Mexico: 2020 Mexican Tax Reform


02 March 2020 by Rafael Sánchez and Blanca Pineda Cuesta Campos Abogados

On December 9th, 2019, it was published in the Official Gazette a Decree whereby: (i) the Income Tax Law (ITL), (ii) the Value Added Tax Law (VATL), and the (iii) Federal Tax Code (FTC) were modified. These amendments came into effect on January 1st, 2020.

The most relevant modifications are the following:

Income Tax Law

a. Permanent Establishment (articles 2 to 3 of the ITL):

  • The Permanent Establishment (PE) concept was broadened, considering that a PE will be constituted even if that individual does not have a business place in Mexico, when a non-resident does commercial acts in the Mexican territory through a person other than an independent agent, when he normally concludes or leads to the conclusion of agreements by the non-resident and carry out the following:

    • They are held in the name or on behalf of the non-resident;
    • They sale the property rights or the granting for temporary use or benefits of assets; or
    • They bind the non-resident to provide a service.
  • It will be presumed that an individual or a company are not an independent agent when they are acting exclusively or almost exclusively on behalf of a foreign related party.
  • The exempt activities set forth in Article 3 of the ITL shall not be considered to constitute PE only when the activities or the overall activity is to carry out preparatory or auxiliary activities regarding the business activity of the non-resident.
  • The development of propaganda activities for the provision of information, scientific research, preparation for loan placement, as long as they are preparatory or auxiliary, are added to the list of activities exempt from constituting a PE.
  • Likewise, it is contemplated that the non-resident who establishes a business location within the Mexican jurisdiction for the preparation or assistance for the celebration of business activities will not be considered a PE, which will not be applicable when the non-resident performs in one or more places of business in the national territory functions that:

    • Are complementary as part of a cohesive business operation.
    • Are part of a cohesive business operation, but whose combination of activities results in not being preparatory or auxiliary.

b. Payments and income. Fiscally transparent entities and private equity funds (Article 4-A to 4-B of the ITL):

It is contemplated that the fiscally transparent entities and private equity funds, regardless of whether all or part of its members, partners, shareholders or beneficiaries accumulate their income in their country or jurisdiction of residence, will be considered as entities, and must pay the corresponding Income Tax (IT). In the same way, it is established that when the fiscally transparent entities and private equity funds have their main administration or their effective management headquarters in Mexico, shall be considered as Mexican resident for tax purposes. entities.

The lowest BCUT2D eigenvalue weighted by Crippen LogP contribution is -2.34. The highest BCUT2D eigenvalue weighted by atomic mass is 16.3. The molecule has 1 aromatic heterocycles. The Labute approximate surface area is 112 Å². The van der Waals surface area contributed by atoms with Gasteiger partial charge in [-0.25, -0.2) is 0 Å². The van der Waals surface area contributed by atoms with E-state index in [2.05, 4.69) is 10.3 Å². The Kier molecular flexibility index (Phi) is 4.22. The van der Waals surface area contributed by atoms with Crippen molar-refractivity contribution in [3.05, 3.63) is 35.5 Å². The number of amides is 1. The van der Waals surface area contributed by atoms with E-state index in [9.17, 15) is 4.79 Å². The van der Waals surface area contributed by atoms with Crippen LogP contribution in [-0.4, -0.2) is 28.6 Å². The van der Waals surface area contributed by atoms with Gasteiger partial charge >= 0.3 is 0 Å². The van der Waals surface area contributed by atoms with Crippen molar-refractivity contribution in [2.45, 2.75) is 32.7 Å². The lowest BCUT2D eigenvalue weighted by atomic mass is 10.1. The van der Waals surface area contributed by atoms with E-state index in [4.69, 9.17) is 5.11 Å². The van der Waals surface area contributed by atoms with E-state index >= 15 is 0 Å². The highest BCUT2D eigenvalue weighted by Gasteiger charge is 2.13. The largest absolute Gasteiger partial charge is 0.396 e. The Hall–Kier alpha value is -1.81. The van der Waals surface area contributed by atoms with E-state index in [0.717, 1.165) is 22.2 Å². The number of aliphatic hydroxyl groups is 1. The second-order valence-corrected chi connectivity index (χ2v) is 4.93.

When a Mexican or a non-resident with a PE in Mexico gets income through a foreign transparent vehicle or private equity funds, he will not be taxed under the preferential tax regimes provision, and must accumulate his corresponding income according to his participation established in that entity, for which they are bounded to pay the Income Tax for the income obtained through the fiscally transparent entities in the corresponding proportion.

They are also required to pay the IT for the income obtain through foreign companies regardless their tax treatment abroad. If these companies are taxpayers in the country or jurisdiction where they were incorporated, the amount of the income will be the fiscal utility calculated in terms of the Title II of the ITL.

c. Non-deductible expenses (Article 28 of the ITL):

The following assumptions are added as exceptions to the IT deduction:

  • Payments made to related parties or through a structured agreement, when the income of its counterparty is subject to a preferential tax regime.
  • Payments made by the taxpayer that are deductible for a member of the same group, or for the same taxpayer in a country or jurisdiction where he is considered a tax resident.
  • Net interest income of the fiscal year that exceeds the amount resulting from multiplying the adjusted fiscal profit by 30%.

d. Use of digital platforms (Article 113-A to 113-C of the ITL):

A new section is added to the ITL which establishes the obligation for taxpayers who sell goods or provide services through digital platforms to the withholding and payment of the IT for the income generated through such platforms. The rate that will be applied to these platforms are the following: